Friday, April 17, 2009

You Can't Even Torture Some of the People Some of the Time

Are you sure this is how David Blaine got started? Hey everybody, there’s good news on the torture front. First of all, we definitely do not torture. This is the official opinion of the Bush administration on August 1, 2002, in a memo released just yesterday by the Obama White House.

The August 2002 memo’s author, Jay Bybee (who is a
federal appellate judge now, if that makes you feel any better) was head of the Justice Department’s Office of Legal Counsel at the time. The OLC originally functioned to advise the president on the legality of proposed actions; however during the Bush years it turned into an apologist and justifier for the most sordid form of American exceptionalism: that because our nation advocated human rights and liberty, anything we did in their name was justified. Essentially, since we’re the world’s supernanny, it’s okay if we beat the children.

Bybee served for two years as the mind behind this ethos of exceptionalism – and while his 2002 memo is not brilliant work (an NYU law and ethics professor called it “
abysmal”), it gave the executive branch enough wiggle room to say it was justified in using several dicey techniques against al-Qaida travel agent abu Zubaydah, including sleep deprivation, slamming his head against walls, forcing him to stand for days on end until he risked embolisms and renal failure, and other practices classified as torture under the Geneva Conventions.

Advocates of torture have long argued that today’s circumstances call for extraordinary measues in dealing with detainees. Today’s religious fanatics apparently put SS troops, kamikaze pilots, Ghurkas and berserkers to shame. The only way to deal with al-Qaida and its associated threats (including
innocent cabbies and people whose relatives we killed) is with some sort of muscular pose hastily ripped from a 24 episode’s rough draft. Unfortunately the memo’s prose doesn’t come from the sort of bloody-knuckled streetfighter you would imagine favored torture – rather, it exhibits the logical contortions of an oleaginous schoolboy trying to kiss up to the headmaster while hiding from ideas he does not fully understand. For instance, here is Bybee’s take on pain and suffering:

“Pain and suffering” as used in Section 2340 is best understood as a single concept, not distinct concepts of “pain” as distinguished from “suffering.” See Section 2340 Memorandum at 6n.3. The waterboard, which inflicts no pain or actual harm whatsoever, does not, in our view inflict “severe pain or suffering.” Even if one were to parse the statute more finely to attempt to treat “suffering” as a distinct concept, the waterboard could not be said to inflict severe suffering. The waterboard is simply a controlled acute episode, lacking the connotation of a protracted period of time generally given to suffering.

All clear now? Bybee shows an immense faith in the idea that future legal scholars will be embroiled in a debate over whether torture had to constitute both pain and suffering or merely one item. While Bybee might be capable of regurgitating dogma about the Transubstantiation if spoon-fed it slowly enough, it is clear that his mind is not capable of arriving at the truth when armed only with facts.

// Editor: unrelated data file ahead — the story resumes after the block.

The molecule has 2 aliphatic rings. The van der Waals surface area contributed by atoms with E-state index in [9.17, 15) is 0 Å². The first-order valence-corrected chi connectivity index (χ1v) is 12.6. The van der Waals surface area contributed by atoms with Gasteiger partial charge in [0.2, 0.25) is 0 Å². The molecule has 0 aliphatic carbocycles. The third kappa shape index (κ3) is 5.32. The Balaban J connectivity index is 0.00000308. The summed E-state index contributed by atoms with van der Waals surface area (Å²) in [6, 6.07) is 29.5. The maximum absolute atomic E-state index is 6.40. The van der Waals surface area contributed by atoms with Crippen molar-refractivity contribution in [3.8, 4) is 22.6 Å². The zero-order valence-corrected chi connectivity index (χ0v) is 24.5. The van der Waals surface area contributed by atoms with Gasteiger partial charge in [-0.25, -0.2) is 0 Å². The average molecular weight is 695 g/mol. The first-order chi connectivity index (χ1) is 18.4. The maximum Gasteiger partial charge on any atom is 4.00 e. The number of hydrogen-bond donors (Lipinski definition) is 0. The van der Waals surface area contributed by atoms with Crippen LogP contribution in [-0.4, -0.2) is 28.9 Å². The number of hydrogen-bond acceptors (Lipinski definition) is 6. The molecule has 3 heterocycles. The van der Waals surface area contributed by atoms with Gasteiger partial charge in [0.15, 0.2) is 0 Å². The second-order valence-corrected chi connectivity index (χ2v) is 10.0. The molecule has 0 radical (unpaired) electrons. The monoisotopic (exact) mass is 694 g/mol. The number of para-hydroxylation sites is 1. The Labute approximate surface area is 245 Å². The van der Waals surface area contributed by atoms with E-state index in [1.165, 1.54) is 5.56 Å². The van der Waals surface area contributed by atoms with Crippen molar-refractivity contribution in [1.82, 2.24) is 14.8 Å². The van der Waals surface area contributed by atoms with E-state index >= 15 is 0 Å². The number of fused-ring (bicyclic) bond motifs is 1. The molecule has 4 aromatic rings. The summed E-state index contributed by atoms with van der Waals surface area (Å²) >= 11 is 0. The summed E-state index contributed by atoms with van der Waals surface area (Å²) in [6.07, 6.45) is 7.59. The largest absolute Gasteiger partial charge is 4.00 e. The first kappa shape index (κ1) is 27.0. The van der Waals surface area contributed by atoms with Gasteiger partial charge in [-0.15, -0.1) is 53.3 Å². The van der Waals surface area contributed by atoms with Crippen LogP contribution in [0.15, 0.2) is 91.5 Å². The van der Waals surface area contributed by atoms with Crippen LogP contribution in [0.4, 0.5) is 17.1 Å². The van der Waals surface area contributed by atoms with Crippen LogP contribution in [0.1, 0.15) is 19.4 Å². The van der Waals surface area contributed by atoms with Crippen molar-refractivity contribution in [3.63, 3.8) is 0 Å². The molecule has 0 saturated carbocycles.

And maybe the Bush administration sought to keep this work of legal ingenuity secret for so long because they knew what an embarrassment it would be if publicized. Either way, the fact that the Obama administration released it with almost no redactions whatsoever shows two things: that the memo held no critical national security secrets, and that the Bush administration’s arguments that revealing such memos would somehow compromise the deterrent effect of torture was an empty one.

Bybee exhibits a corrupt peanut plant inspector’s disregard for oversight when he cites the CIA’s own research into the safety of sleep deprivation: “Your review of the literature uncovered no empirical data on the use of these procedures, with the exception of sleep deprivation for which no long term health consequences resulted.” In fact, the CIA published a manual in 1963 outlining the debilitating effects of such treatment. Accounts by people who suffered sleep deprivation have been around for decades before that. John Schlapobersky was tortured using sleep deprivation in South Africa in the 1960s, and described its effects vividly:

“I was kept without sleep for a week in all. I can remember the details of the experience, although it took place 35 years ago. After two nights without sleep, the hallucinations start, and after three nights, people are having dreams while fairly awake, which is a form of psychosis.

“By the week’s end, people lose their orientation in place and time—the people you’re speaking to become people from your past; a window might become a view of the sea seen in your younger days. To deprive someone of sleep is to tamper with their equilibrium and their sanity.”

Bybee, acting as Dubya’s legal enabler, justified sleep deprivation for up to eleven days – well into the realm of causing deep psychosis. And while later accounts bear out that most of the information extracted from abu Zubaydah was useless, the relentless torture did at least succeed in revealing one deep, dark national security threat – that we, as a people, are almost as barbaric as the ethos we profess to fight. Ideally, bringing these torture memos to light will inspire us not to abandon our defense of our civilization – but to renew it from behind the bastion of our humanist values and not just our basest fears.

1 comment:

Nick said...

Well done, sir. Your ability to posit a cogent argument is refreshing in these internetz. No tortured logic here.